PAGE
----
A scan of the Israeli public sector innovation system
Making the invisible visible. While this is one of my favourite phrases from our 2019 Global Trends report, it is also the phrase I find myself using to describe OPSI’s work with public sector innovation systems. We try to make the implicit explicit to allow people within the system to reflect “is this what we want and intended? If not, what can we do to change it?”
And every system is unique and the evolution of the innovation system is rarely linear. Each public sector has its own context filled with unique history, priorities, challenges, and experiences with innovation. These diverse histories have also led to a diverse range of activities that countries are undertaking to advance their own innovation agendas, such as improving innovation skills, leadership, portfolios, adoption of new technologies, stewardship, and evaluation.
Because of the diversity of ambitions and activities, the demand and interest in innovation can look very different. In order for OPSI to best serve differing public sectors around the world, we need to constantly explore and test new collaboration methods so as to have a diverse range of tools and methods that can be matched to a country’s context.
Recently, OPSI worked with the Elka Partnership (a partnership between 7 Israeli ministries – Prime Minister Office, Ministry of Finance, Ministry of Health, Ministry for Social Equality, Ministry of Interior, Ministry of Labour, Social Affairs and Social Services, and Ministry of Education – and the Elka Institute for Leadership and Governance of JDC Israel) to develop a first-of-its-kind ‘scan’ of the Israeli public sector innovation system. This scan draws from our innovation system study work, but tries to provide more of a snapshot assessment of the system, with key questions that require further research or that can act as a prompt for further discussion.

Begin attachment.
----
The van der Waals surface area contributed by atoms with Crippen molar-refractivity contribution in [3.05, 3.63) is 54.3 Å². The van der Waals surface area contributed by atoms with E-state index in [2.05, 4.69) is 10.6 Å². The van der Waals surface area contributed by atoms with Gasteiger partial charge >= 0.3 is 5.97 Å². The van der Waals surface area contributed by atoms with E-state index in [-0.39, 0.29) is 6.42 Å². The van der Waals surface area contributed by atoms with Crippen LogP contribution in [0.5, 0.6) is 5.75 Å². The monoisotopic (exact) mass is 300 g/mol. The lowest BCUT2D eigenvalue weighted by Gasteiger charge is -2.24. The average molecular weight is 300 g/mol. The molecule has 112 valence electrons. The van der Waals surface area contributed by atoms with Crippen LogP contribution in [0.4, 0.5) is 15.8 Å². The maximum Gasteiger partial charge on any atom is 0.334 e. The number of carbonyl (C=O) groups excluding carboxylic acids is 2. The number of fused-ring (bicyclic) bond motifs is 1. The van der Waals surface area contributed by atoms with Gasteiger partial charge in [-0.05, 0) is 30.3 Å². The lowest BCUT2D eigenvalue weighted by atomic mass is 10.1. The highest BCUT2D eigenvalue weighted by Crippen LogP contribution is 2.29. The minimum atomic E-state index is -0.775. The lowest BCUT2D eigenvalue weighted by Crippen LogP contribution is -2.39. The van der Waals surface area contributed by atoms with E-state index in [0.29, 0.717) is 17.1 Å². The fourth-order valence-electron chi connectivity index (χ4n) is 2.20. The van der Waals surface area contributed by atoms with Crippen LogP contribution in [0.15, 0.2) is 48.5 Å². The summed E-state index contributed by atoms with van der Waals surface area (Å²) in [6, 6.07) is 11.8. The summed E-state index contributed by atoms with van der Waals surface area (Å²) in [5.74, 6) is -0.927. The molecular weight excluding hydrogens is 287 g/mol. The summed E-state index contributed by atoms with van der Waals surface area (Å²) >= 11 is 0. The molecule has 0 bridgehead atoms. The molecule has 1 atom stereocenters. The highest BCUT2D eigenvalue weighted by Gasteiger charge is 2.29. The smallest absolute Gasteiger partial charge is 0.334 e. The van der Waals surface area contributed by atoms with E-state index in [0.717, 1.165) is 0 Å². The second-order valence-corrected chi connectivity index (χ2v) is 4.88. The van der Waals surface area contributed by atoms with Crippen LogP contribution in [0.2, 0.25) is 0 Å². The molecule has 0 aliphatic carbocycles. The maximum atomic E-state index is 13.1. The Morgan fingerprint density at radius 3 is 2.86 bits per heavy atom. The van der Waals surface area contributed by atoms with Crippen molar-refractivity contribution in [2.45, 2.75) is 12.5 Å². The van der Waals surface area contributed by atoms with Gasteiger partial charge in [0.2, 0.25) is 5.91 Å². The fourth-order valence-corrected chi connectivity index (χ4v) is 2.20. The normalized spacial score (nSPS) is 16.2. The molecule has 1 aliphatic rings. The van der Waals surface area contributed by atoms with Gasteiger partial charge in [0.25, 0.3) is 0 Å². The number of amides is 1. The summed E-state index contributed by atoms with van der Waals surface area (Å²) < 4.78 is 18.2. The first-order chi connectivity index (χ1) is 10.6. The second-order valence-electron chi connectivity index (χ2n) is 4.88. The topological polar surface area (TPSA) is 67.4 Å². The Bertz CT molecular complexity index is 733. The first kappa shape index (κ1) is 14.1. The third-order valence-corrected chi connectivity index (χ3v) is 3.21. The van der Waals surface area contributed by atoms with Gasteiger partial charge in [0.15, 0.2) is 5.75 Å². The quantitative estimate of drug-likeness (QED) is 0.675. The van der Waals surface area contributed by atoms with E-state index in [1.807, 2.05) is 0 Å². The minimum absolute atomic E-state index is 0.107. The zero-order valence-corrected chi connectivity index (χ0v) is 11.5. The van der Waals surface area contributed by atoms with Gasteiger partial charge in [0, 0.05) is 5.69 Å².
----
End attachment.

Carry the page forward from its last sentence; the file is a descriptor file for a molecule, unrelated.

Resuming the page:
You can find the Initial Scan of the Israeli Public Sector Innovation System here.
Why an innovation scan?
As OPSI partners with more countries and grows its knowledge and experience, we are finding that, depending on the context, a country study is not always going to be the best solution. Sometimes a country will not be ready for an in-depth study, but will instead want to get a better understanding of what the issues are first.
How might we you know if an innovation scan is appropriate? Some characteristics we believe may signal a scan is the best solution:
- There is a general sense that the status-quo is not good enough, but there is no clear path forward
- Organic networks are starting to develop and grow, but are not mature
- There is no formal whole-of-government innovation strategy for the public sector
- No clear owner of the innovation system exists; indeed there may be a very loose understanding of there being an innovation system at all
- Individuals and organisations are not sure how or if they fit within the innovation system
- Innovation is happening in the shadows and in pockets and is not considered to be required or sought in the day-to-day public sector activities